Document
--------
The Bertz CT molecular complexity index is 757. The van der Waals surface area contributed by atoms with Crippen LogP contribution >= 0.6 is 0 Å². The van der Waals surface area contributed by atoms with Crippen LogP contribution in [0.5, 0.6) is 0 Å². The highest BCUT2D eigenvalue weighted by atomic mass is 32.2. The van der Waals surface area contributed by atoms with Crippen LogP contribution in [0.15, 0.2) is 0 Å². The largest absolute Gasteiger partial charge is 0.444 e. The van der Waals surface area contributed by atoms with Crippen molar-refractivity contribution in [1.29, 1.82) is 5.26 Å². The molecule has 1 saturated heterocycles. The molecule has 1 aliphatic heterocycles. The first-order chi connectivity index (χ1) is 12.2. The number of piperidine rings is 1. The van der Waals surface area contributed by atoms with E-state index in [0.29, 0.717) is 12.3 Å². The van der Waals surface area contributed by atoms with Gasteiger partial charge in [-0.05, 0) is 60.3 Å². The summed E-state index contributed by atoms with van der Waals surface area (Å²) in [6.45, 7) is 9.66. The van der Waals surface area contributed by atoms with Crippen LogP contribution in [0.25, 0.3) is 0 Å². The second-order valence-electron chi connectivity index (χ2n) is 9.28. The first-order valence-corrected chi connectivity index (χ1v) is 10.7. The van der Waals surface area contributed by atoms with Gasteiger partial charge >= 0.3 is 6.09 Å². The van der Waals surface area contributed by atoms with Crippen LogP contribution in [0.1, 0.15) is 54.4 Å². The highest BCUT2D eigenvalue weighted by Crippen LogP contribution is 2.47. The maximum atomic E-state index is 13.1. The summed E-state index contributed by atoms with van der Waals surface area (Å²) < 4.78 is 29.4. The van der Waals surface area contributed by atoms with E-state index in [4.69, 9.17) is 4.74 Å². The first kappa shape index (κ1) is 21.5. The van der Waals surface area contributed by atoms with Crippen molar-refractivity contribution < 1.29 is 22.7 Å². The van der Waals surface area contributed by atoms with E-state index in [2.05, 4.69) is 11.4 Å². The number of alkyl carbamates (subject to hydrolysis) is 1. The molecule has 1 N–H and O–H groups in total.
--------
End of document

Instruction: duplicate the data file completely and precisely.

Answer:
The Bertz CT molecular complexity index is 757. The van der Waals surface area contributed by atoms with Crippen LogP contribution >= 0.6 is 0 Å². The van der Waals surface area contributed by atoms with Crippen LogP contribution in [0.5, 0.6) is 0 Å². The highest BCUT2D eigenvalue weighted by atomic mass is 32.2. The van der Waals surface area contributed by atoms with Crippen LogP contribution in [0.15, 0.2) is 0 Å². The largest absolute Gasteiger partial charge is 0.444 e. The van der Waals surface area contributed by atoms with Crippen molar-refractivity contribution in [1.29, 1.82) is 5.26 Å². The molecule has 1 saturated heterocycles. The molecule has 1 aliphatic heterocycles. The first-order chi connectivity index (χ1) is 12.2. The number of piperidine rings is 1. The van der Waals surface area contributed by atoms with E-state index in [0.29, 0.717) is 12.3 Å². The van der Waals surface area contributed by atoms with Gasteiger partial charge in [-0.05, 0) is 60.3 Å². The summed E-state index contributed by atoms with van der Waals surface area (Å²) in [6.45, 7) is 9.66. The van der Waals surface area contributed by atoms with Crippen LogP contribution in [0.25, 0.3) is 0 Å². The second-order valence-electron chi connectivity index (χ2n) is 9.28. The first-order valence-corrected chi connectivity index (χ1v) is 10.7. The van der Waals surface area contributed by atoms with Gasteiger partial charge >= 0.3 is 6.09 Å². The van der Waals surface area contributed by atoms with Crippen LogP contribution in [0.1, 0.15) is 54.4 Å². The highest BCUT2D eigenvalue weighted by Crippen LogP contribution is 2.47. The maximum atomic E-state index is 13.1. The summed E-state index contributed by atoms with van der Waals surface area (Å²) < 4.78 is 29.4. The van der Waals surface area contributed by atoms with E-state index in [4.69, 9.17) is 4.74 Å². The first kappa shape index (κ1) is 21.5. The van der Waals surface area contributed by atoms with Crippen molar-refractivity contribution < 1.29 is 22.7 Å². The van der Waals surface area contributed by atoms with E-state index in [2.05, 4.69) is 11.4 Å². The number of alkyl carbamates (subject to hydrolysis) is 1. The molecule has 1 N–H and O–H groups in total.